Florida Senate pushes ahead with testing, charter school regulations
Recent reports of an Orange County charter school that failed academically and paid its administrator more than $500,000 while skimping on educational materials troubled Florida state senators.
Their bill to curb such actions didn't gain traction. But they wanted to make illegal some of the most egregious abuses that might take place within charters. So on Tuesday the Senate Appropriations Committee tacked the charter rules to another bill dealing with school districts' ability to meet the technological requirements of new tests associated with the Common Core standards.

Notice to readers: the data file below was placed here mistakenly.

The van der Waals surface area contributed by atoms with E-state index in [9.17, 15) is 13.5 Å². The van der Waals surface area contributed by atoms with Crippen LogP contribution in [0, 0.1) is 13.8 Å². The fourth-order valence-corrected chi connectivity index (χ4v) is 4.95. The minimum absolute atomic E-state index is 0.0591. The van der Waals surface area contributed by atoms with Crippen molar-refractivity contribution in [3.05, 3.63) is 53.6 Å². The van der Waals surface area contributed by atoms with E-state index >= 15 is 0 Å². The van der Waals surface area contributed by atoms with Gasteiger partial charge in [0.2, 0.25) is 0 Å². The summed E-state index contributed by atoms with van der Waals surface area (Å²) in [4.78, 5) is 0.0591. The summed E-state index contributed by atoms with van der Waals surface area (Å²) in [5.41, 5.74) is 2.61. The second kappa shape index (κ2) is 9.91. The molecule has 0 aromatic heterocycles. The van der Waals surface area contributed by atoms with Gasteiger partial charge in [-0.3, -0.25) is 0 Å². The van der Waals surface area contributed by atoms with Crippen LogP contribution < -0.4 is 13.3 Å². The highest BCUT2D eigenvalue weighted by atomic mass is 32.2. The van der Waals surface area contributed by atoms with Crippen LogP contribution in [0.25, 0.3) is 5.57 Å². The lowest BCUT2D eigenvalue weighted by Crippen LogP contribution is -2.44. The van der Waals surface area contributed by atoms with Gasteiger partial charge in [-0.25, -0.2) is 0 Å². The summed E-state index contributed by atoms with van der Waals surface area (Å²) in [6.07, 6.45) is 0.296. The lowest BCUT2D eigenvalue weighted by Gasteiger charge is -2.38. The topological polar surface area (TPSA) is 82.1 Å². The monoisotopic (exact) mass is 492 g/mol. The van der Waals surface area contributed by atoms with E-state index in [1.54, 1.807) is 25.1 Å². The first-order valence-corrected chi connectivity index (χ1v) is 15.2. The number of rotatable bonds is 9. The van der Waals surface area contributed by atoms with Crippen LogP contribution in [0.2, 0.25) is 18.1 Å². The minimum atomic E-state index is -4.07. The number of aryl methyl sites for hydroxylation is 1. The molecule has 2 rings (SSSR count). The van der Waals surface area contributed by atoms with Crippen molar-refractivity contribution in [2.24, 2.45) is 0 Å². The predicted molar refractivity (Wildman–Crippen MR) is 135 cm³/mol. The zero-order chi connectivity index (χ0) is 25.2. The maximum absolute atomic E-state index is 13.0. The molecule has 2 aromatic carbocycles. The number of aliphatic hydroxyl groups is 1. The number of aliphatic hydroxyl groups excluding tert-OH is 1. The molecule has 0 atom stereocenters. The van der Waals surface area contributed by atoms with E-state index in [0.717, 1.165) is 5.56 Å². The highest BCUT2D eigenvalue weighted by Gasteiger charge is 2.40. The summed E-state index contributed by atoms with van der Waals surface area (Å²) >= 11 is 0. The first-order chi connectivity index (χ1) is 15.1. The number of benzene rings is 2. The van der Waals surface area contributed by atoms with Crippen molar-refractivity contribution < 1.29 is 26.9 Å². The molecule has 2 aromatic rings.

The new bill, which won approval without comment, would forbid the state from implementing the new assessments until all schools and district have the proven capacity to administer the tests.
And now it also would stop charter schools from spending more than $35,000 without its sponsor's approval once the charter is set for non-renewal or closure. It would end a charter agreement immediately upon the school's closure, bar the extension of employee or vendor contracts beyond the term of the charter contract, and not allow charter schools employees or their relatives to serve on the governing boards.
Representatives of one of Florida's two charter school associations supported the measure, which is set to go next to the full Senate. Read the latest version of the bill here.